Known as Bridport Harbour until 1884, it was renamed "West Bay" by the Great Western Railway company in an apparent effort to develop it into a seaside destination. The railway closed in 1975 but the station has recently been restored and converted into a cafe.
Modern-day West Bay is a "Gateway Town" to the Jurassic Coast, a UNESCO World Heritage Site, with the cliffs and sea-bed exposing the Middle Jurassic era to the west and the Lower Jurassic era to the east.
East Beach also marks the western end of Chesil Beach, the longest tombolo in the UK. The pebble shingle that makes up this 18 mile long beach is worn down as it washes its way along the coast from Portland and the stones are at their smallest by the time they reach West Bay.
The Bay is not just popular with geologists and historians though, sunshine draws locals and grockles (tourists) alike to both beaches and the harbourside, piers and promenade make for an excellent short stroll in all but the stormiest weather.
The nearest train stations are in Maiden Newton (14 miles), Crewkerne (14 miles), Axminster (15 miles), Dorchester (17 miles), Weymouth (18 miles). Connecting bus services are available but infrequent.
First Western provide two bus services that stop in West Bay:
- 47 - from Yeovil via Crewkerne.
- X53 - the Jurassic Coast Bus Service, either eastwards from Exeter (via Axminster) or westwards from Poole (via Weymouth).
A (slightly) greater range of bus services are available from nearby Bridport.
The primary road into West Bay is West Bay Road which runs between Bridport and West Bay. It begins at the Crown Roundabout, where the B3157 crosses the A35; it's the southwestern exit between The Crown Inn and Groves Nurseries.
If travelling westwards along the B3157 coastal road from Burton Bradstock towards Briport, turn left into Station Road at the bottom of the hill 585 metres after the exit for Freshwater Caravan Park and 185 meters after the exit for the Bridport and West Dorset Golf Club.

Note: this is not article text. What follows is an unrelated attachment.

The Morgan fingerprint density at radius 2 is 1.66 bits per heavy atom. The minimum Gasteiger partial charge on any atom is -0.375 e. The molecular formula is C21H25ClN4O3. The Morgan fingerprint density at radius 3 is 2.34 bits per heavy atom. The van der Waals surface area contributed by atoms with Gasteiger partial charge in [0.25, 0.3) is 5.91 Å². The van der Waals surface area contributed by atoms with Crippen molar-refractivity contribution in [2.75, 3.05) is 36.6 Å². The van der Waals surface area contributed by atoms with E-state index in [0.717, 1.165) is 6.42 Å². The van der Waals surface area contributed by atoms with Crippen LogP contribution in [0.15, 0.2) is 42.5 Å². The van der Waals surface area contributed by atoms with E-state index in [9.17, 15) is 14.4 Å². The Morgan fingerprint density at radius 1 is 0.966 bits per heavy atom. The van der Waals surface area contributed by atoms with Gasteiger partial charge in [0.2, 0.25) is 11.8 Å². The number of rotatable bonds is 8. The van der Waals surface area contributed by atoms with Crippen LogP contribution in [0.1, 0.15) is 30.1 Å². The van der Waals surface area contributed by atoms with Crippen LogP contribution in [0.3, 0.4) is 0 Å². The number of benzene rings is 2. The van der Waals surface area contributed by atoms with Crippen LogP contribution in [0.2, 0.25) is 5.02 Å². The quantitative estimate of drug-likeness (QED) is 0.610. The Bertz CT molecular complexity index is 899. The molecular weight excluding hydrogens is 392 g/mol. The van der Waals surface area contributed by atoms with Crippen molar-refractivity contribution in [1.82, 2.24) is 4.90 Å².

The harbour has 115 drying moorings with the majority let for private use. There are 15 commercial moorings for either fishing vessels or passenger vessels carrying fewer than 12 people. Visiting fishing boats and commercial vessels can berth by the East Pier. Visiting leisure craft can berth against pontoons. There is a chart of the harbour on Admiralty chart SC3315.
All visitors wishing to visit West Bay by boat should contact the harbour staff when planning their passage to confirm depth available and mooring arrangements.
- West Bay Wallow - take a plunge into the harbour on Boxing Day.
- Filming locations of the television drama series Harbour Lights and Broadchurch.
- Burton Bradstock. Beach and cliffs
- Crabbing off the pier
- Angling, off the pier or beach
- Walk along the coast path
- Boat trip
- Children's playground - near the Spar shop on West Bay Road.
- RNLI Raft Race - a race down the River Brit on home-made rafts, in fancy-dress. Annual in July.
- Torchlight Procession - closing Bridport Carnival week. From Bridport to West Bay. Annual in August.
- Melplash Agricultural Show. Originated as a ploughing competition in Melplash, the show has since grown into a much wider celebration of rural industry and culture. Annual on the last Saturday in August.
- RNLI West Bay Fun Day - includes a search and rescue display given by the Weymouth Lifeboat, Lyme Regis Lifeboat and HM Coastguard's Portland Helicopter Rescue Team (weather and emergencies permitting). Annual in August.
- Fish and chips - from one of the many local kiosks
- Riverside Restaurant. Sitting in a loop of the River Brit, reached via a footbridge beside The George.
- Watch House Cafe. Behind the Methodist Chapel, on East Beach.
- Hot tea from one of the local kiosks.
- The Tea Station - the railway station that gave this settlement its modern-day name is now a cafe
- The George.
- In The winter months, the sandstone cliffs can be prone to collapse.
- Bridport lies to the north, Burton Bradstock to the east and Eype to the west (by foot).
- Chesil Beach